However, despite our efforts: the stark reality of incivility, inequity, injustice, poverty, and violence permeate the news cycle and begs Hughes’ still prescient question:

What happens to a dream deferred?

For Dr. King’s dream, the more it is deferred, the more injustice and poverty abound.

Does it dry up

Like a raisin in the sun?

With many historic civil rights organizations now struggling to find an identity and membership base in the 21st century, and the number of available jobs shrinking it would seem that the dream of social justice and economic empowerment are drying up.

Or fester like a sore–

And then run?

The disease of hate still festers in the world the carriers of it still run for cover when exposed.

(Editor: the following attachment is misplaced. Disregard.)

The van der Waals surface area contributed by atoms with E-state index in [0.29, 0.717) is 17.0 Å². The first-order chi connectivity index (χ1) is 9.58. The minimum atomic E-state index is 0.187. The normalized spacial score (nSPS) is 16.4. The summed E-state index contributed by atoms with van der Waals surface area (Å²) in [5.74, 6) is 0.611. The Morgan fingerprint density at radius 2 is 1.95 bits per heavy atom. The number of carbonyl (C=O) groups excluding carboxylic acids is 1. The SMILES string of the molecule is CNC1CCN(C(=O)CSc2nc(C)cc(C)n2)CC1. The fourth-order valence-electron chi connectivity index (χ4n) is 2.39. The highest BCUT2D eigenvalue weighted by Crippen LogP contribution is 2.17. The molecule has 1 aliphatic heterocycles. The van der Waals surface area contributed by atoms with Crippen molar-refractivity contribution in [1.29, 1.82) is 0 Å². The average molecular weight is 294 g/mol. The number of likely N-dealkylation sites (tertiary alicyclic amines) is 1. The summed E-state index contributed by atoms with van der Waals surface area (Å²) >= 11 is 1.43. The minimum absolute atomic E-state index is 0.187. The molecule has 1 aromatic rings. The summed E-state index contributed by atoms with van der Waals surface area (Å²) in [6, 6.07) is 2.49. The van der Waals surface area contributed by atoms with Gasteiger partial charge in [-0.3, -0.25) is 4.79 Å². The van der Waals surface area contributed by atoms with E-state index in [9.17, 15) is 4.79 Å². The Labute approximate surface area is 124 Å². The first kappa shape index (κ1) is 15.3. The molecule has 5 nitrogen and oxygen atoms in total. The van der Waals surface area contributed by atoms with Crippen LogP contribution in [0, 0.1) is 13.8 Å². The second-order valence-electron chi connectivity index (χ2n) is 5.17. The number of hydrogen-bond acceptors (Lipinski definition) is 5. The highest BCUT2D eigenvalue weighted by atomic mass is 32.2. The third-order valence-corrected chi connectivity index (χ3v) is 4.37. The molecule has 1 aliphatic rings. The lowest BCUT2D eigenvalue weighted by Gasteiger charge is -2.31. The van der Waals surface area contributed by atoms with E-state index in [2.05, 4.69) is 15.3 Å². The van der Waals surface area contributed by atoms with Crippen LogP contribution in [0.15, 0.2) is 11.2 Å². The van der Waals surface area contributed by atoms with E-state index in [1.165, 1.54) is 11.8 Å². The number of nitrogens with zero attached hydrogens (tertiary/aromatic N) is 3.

Does it stink like rotten meat?

Or crust and sugar over–

like a syrupy sweet?

The stench of incivility still lingers from ugly political debate, personal attacks, and protests turned violent.

Maybe it just sags

like a heavy load.

We all feel a heavy burden of collective responsibility when the dreams of children die, almost before having a chance to grow, due to inequities in education and poverty.

Or does it explode?

I would argue that Hughes’ last statement is his most accurate. On January 17, 2011 Dr. King’s dream exploded in Washington, DC and across the nation as untold thousands dedicated a day to service. I was honored to lead a volunteer team in rehabbing a k-12 educational space at New Community for Children (NCFC) , an after school program in the nation’s capital. The NCFC project was one of literally thousands of volunteer projects that honored Dr. King’s legacy not by painting over the ugly reality with his dream, but by following his example and confronting reality: changing it with direct action.